Google protects connections with forward secrecy
Google has announced that it has enabled forward secrecy in its HTTPS services by default. Most HTTPS sites operate in such a way that a private key is retained and, theoretically, that key could be broken in the future, giving someone the ability to decrypt all the traffic that was encrypted with that key. Forward secrecy ensures that captured messages cannot be decrypted en masse by making sure that the private keys used to encrypt connections are not kept on persistent storage. "Not even the server operator will be able to retroactively decrypt HTTPS sessions," says Google.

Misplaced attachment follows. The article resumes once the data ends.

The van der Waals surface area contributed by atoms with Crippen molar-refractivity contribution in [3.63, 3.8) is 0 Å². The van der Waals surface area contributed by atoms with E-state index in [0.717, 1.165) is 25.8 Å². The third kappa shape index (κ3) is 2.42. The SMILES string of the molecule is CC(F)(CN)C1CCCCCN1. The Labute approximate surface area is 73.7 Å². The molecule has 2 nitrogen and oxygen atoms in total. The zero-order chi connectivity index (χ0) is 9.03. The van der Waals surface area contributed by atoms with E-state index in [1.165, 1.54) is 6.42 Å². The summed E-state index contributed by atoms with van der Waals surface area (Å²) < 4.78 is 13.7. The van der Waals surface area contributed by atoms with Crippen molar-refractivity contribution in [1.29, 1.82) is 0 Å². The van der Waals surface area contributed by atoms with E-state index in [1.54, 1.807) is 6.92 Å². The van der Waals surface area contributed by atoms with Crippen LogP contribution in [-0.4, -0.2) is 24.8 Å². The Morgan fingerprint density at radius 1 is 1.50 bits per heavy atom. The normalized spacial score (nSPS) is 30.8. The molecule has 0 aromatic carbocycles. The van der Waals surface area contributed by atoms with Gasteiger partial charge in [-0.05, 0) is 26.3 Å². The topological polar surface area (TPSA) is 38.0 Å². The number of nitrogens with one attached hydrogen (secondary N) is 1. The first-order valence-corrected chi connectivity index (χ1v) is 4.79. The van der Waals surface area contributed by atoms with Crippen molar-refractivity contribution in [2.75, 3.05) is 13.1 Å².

Forward secrecy is live on Gmail, SSL Search, Docs and Google+. To see whether it is operating, Google suggests that users click on the green padlock in a Chrome window and check that the key exchange mechanism is shown as ECDHE_RSA as shown below:
Chrome, Firefox and Internet Explorer support Google's forward secrecy mechanism, but Internet Explorer does not enable it by default as it does not support the combination of ECHDE (Elliptic Curve Diffie-Hellman Exchange) and RC4 that Google is using. Google hopes to support IE in the future. Google has also released its modifications to the OpenSSL Library that allowed it to enable forward secrecy and which is due to appear in OpenSSL 1.0.1.